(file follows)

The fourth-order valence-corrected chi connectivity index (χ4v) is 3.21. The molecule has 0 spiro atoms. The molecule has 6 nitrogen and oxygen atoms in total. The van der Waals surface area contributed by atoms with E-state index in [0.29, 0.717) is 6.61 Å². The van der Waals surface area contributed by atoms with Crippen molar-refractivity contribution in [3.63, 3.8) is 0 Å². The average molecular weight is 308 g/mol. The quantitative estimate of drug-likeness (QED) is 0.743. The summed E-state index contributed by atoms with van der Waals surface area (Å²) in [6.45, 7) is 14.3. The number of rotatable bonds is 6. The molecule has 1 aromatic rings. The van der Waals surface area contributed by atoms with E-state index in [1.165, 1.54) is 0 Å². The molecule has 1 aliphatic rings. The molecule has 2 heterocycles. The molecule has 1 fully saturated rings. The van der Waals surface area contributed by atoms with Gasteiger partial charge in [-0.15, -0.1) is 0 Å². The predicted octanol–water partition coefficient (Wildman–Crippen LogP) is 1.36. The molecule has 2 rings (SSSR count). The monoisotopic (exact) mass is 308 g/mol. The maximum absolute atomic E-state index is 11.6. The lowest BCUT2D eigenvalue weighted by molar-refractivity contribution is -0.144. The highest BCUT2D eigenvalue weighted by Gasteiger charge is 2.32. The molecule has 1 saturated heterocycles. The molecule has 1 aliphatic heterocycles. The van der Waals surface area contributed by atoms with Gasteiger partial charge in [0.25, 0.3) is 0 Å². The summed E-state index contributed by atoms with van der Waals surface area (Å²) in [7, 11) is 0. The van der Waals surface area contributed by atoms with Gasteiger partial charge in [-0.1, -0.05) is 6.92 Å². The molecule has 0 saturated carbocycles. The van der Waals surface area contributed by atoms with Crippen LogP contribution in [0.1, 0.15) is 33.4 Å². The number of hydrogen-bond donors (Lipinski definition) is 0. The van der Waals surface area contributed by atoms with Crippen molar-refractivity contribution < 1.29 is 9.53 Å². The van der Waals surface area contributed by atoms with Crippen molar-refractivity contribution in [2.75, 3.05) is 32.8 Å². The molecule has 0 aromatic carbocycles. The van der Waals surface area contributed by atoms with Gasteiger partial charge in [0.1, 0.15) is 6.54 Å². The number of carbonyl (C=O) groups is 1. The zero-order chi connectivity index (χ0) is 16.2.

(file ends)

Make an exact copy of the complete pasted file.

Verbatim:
The fourth-order valence-corrected chi connectivity index (χ4v) is 3.21. The molecule has 0 spiro atoms. The molecule has 6 nitrogen and oxygen atoms in total. The van der Waals surface area contributed by atoms with E-state index in [0.29, 0.717) is 6.61 Å². The van der Waals surface area contributed by atoms with Crippen molar-refractivity contribution in [3.63, 3.8) is 0 Å². The average molecular weight is 308 g/mol. The quantitative estimate of drug-likeness (QED) is 0.743. The summed E-state index contributed by atoms with van der Waals surface area (Å²) in [6.45, 7) is 14.3. The number of rotatable bonds is 6. The molecule has 1 aromatic rings. The van der Waals surface area contributed by atoms with E-state index in [1.165, 1.54) is 0 Å². The molecule has 1 aliphatic rings. The molecule has 2 heterocycles. The molecule has 1 fully saturated rings. The van der Waals surface area contributed by atoms with Gasteiger partial charge in [-0.15, -0.1) is 0 Å². The predicted octanol–water partition coefficient (Wildman–Crippen LogP) is 1.36. The molecule has 2 rings (SSSR count). The monoisotopic (exact) mass is 308 g/mol. The maximum absolute atomic E-state index is 11.6. The lowest BCUT2D eigenvalue weighted by molar-refractivity contribution is -0.144. The highest BCUT2D eigenvalue weighted by Gasteiger charge is 2.32. The molecule has 1 saturated heterocycles. The molecule has 1 aliphatic heterocycles. The van der Waals surface area contributed by atoms with Gasteiger partial charge in [0.25, 0.3) is 0 Å². The summed E-state index contributed by atoms with van der Waals surface area (Å²) in [7, 11) is 0. The van der Waals surface area contributed by atoms with Gasteiger partial charge in [-0.1, -0.05) is 6.92 Å². The molecule has 0 saturated carbocycles. The van der Waals surface area contributed by atoms with Crippen LogP contribution in [0.1, 0.15) is 33.4 Å². The number of hydrogen-bond donors (Lipinski definition) is 0. The van der Waals surface area contributed by atoms with Crippen molar-refractivity contribution < 1.29 is 9.53 Å². The van der Waals surface area contributed by atoms with Crippen molar-refractivity contribution in [2.75, 3.05) is 32.8 Å². The molecule has 0 aromatic carbocycles. The van der Waals surface area contributed by atoms with Gasteiger partial charge in [0.1, 0.15) is 6.54 Å². The number of carbonyl (C=O) groups is 1. The zero-order chi connectivity index (χ0) is 16.2.